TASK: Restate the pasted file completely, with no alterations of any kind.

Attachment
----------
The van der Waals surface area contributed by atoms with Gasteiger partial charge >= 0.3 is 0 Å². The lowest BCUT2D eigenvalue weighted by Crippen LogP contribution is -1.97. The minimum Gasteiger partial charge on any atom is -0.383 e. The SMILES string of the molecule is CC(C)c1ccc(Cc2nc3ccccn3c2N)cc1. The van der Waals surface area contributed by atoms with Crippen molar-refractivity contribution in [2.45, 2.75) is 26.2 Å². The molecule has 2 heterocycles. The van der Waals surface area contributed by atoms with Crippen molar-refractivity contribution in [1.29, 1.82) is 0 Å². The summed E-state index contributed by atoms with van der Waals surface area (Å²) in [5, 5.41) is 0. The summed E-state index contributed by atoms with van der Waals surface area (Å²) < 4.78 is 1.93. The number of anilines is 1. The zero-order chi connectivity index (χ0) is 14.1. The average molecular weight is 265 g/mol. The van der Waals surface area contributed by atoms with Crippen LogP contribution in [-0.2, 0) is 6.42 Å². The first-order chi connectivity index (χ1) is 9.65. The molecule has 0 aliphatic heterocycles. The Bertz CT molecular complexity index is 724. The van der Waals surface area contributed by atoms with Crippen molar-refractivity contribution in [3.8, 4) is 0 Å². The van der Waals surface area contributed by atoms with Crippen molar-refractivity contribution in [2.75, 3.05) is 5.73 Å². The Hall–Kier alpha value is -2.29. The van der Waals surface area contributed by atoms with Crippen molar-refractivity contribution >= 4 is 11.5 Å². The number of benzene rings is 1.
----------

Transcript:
The van der Waals surface area contributed by atoms with Gasteiger partial charge >= 0.3 is 0 Å². The lowest BCUT2D eigenvalue weighted by Crippen LogP contribution is -1.97. The minimum Gasteiger partial charge on any atom is -0.383 e. The SMILES string of the molecule is CC(C)c1ccc(Cc2nc3ccccn3c2N)cc1. The van der Waals surface area contributed by atoms with Crippen molar-refractivity contribution in [2.45, 2.75) is 26.2 Å². The molecule has 2 heterocycles. The van der Waals surface area contributed by atoms with Crippen molar-refractivity contribution in [1.29, 1.82) is 0 Å². The summed E-state index contributed by atoms with van der Waals surface area (Å²) in [5, 5.41) is 0. The summed E-state index contributed by atoms with van der Waals surface area (Å²) < 4.78 is 1.93. The number of anilines is 1. The zero-order chi connectivity index (χ0) is 14.1. The average molecular weight is 265 g/mol. The van der Waals surface area contributed by atoms with Crippen LogP contribution in [-0.2, 0) is 6.42 Å². The first-order chi connectivity index (χ1) is 9.65. The molecule has 0 aliphatic heterocycles. The Bertz CT molecular complexity index is 724. The van der Waals surface area contributed by atoms with Crippen molar-refractivity contribution in [3.8, 4) is 0 Å². The van der Waals surface area contributed by atoms with Crippen molar-refractivity contribution in [2.75, 3.05) is 5.73 Å². The Hall–Kier alpha value is -2.29. The van der Waals surface area contributed by atoms with Crippen molar-refractivity contribution >= 4 is 11.5 Å². The number of benzene rings is 1.